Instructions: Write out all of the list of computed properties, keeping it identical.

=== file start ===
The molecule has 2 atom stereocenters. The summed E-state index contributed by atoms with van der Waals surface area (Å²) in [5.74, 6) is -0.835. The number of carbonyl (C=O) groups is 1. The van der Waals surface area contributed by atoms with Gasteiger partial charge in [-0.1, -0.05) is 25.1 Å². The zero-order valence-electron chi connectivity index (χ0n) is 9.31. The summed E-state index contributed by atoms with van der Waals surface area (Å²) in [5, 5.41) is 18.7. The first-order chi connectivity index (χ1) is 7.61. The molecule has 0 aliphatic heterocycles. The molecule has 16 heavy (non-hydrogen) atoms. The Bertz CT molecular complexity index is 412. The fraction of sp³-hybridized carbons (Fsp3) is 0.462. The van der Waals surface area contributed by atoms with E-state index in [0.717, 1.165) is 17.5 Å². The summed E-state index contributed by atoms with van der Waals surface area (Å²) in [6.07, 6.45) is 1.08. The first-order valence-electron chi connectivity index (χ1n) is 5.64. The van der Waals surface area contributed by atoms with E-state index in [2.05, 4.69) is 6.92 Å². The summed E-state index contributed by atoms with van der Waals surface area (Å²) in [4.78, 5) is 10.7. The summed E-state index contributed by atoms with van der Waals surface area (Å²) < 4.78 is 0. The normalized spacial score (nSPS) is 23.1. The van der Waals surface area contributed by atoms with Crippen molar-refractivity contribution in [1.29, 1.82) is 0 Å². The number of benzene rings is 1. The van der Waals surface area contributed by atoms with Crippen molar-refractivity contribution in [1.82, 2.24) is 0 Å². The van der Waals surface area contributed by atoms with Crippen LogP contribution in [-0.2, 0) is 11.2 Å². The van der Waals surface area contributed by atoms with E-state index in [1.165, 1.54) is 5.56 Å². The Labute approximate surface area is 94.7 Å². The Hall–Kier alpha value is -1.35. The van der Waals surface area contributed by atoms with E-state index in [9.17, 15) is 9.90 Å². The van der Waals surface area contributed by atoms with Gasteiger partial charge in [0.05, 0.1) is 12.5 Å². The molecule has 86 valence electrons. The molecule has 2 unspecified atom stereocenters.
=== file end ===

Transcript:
The molecule has 2 atom stereocenters. The summed E-state index contributed by atoms with van der Waals surface area (Å²) in [5.74, 6) is -0.835. The number of carbonyl (C=O) groups is 1. The van der Waals surface area contributed by atoms with Gasteiger partial charge in [-0.1, -0.05) is 25.1 Å². The zero-order valence-electron chi connectivity index (χ0n) is 9.31. The summed E-state index contributed by atoms with van der Waals surface area (Å²) in [5, 5.41) is 18.7. The first-order chi connectivity index (χ1) is 7.61. The molecule has 0 aliphatic heterocycles. The molecule has 16 heavy (non-hydrogen) atoms. The Bertz CT molecular complexity index is 412. The fraction of sp³-hybridized carbons (Fsp3) is 0.462. The van der Waals surface area contributed by atoms with E-state index in [0.717, 1.165) is 17.5 Å². The summed E-state index contributed by atoms with van der Waals surface area (Å²) in [6.07, 6.45) is 1.08. The first-order valence-electron chi connectivity index (χ1n) is 5.64. The van der Waals surface area contributed by atoms with E-state index in [2.05, 4.69) is 6.92 Å². The summed E-state index contributed by atoms with van der Waals surface area (Å²) in [4.78, 5) is 10.7. The summed E-state index contributed by atoms with van der Waals surface area (Å²) < 4.78 is 0. The normalized spacial score (nSPS) is 23.1. The van der Waals surface area contributed by atoms with Crippen molar-refractivity contribution in [1.29, 1.82) is 0 Å². The number of benzene rings is 1. The van der Waals surface area contributed by atoms with Crippen molar-refractivity contribution in [1.82, 2.24) is 0 Å². The van der Waals surface area contributed by atoms with Crippen LogP contribution in [-0.2, 0) is 11.2 Å². The van der Waals surface area contributed by atoms with E-state index in [1.165, 1.54) is 5.56 Å². The Labute approximate surface area is 94.7 Å². The Hall–Kier alpha value is -1.35. The van der Waals surface area contributed by atoms with E-state index in [9.17, 15) is 9.90 Å². The van der Waals surface area contributed by atoms with Gasteiger partial charge in [0.05, 0.1) is 12.5 Å². The molecule has 86 valence electrons. The molecule has 2 unspecified atom stereocenters.